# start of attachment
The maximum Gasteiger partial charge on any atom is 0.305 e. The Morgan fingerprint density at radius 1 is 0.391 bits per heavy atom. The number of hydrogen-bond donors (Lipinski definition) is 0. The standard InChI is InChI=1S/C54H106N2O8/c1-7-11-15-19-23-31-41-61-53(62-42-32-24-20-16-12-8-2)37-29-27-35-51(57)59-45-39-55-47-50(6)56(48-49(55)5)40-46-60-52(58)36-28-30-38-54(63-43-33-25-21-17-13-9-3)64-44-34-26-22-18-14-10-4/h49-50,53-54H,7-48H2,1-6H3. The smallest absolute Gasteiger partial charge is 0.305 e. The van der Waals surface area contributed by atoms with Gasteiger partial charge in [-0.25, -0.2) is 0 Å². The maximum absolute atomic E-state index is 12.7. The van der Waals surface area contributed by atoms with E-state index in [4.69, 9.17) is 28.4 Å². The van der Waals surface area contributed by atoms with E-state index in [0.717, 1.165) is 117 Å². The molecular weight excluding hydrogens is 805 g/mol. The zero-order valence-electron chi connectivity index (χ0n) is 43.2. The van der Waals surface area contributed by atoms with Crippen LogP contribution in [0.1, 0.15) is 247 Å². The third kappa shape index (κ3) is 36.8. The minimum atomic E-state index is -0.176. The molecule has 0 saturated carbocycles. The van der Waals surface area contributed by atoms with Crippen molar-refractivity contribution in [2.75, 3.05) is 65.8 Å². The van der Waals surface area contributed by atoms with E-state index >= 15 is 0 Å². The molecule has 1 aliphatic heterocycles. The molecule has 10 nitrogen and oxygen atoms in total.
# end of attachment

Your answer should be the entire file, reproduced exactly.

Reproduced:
The maximum Gasteiger partial charge on any atom is 0.305 e. The Morgan fingerprint density at radius 1 is 0.391 bits per heavy atom. The number of hydrogen-bond donors (Lipinski definition) is 0. The standard InChI is InChI=1S/C54H106N2O8/c1-7-11-15-19-23-31-41-61-53(62-42-32-24-20-16-12-8-2)37-29-27-35-51(57)59-45-39-55-47-50(6)56(48-49(55)5)40-46-60-52(58)36-28-30-38-54(63-43-33-25-21-17-13-9-3)64-44-34-26-22-18-14-10-4/h49-50,53-54H,7-48H2,1-6H3. The smallest absolute Gasteiger partial charge is 0.305 e. The van der Waals surface area contributed by atoms with Gasteiger partial charge in [-0.25, -0.2) is 0 Å². The maximum absolute atomic E-state index is 12.7. The van der Waals surface area contributed by atoms with E-state index in [4.69, 9.17) is 28.4 Å². The van der Waals surface area contributed by atoms with E-state index in [0.717, 1.165) is 117 Å². The molecular weight excluding hydrogens is 805 g/mol. The zero-order valence-electron chi connectivity index (χ0n) is 43.2. The van der Waals surface area contributed by atoms with Crippen LogP contribution in [0.1, 0.15) is 247 Å². The third kappa shape index (κ3) is 36.8. The minimum atomic E-state index is -0.176. The molecule has 0 saturated carbocycles. The van der Waals surface area contributed by atoms with Crippen molar-refractivity contribution in [2.75, 3.05) is 65.8 Å². The van der Waals surface area contributed by atoms with E-state index >= 15 is 0 Å². The molecule has 1 aliphatic heterocycles. The molecule has 10 nitrogen and oxygen atoms in total.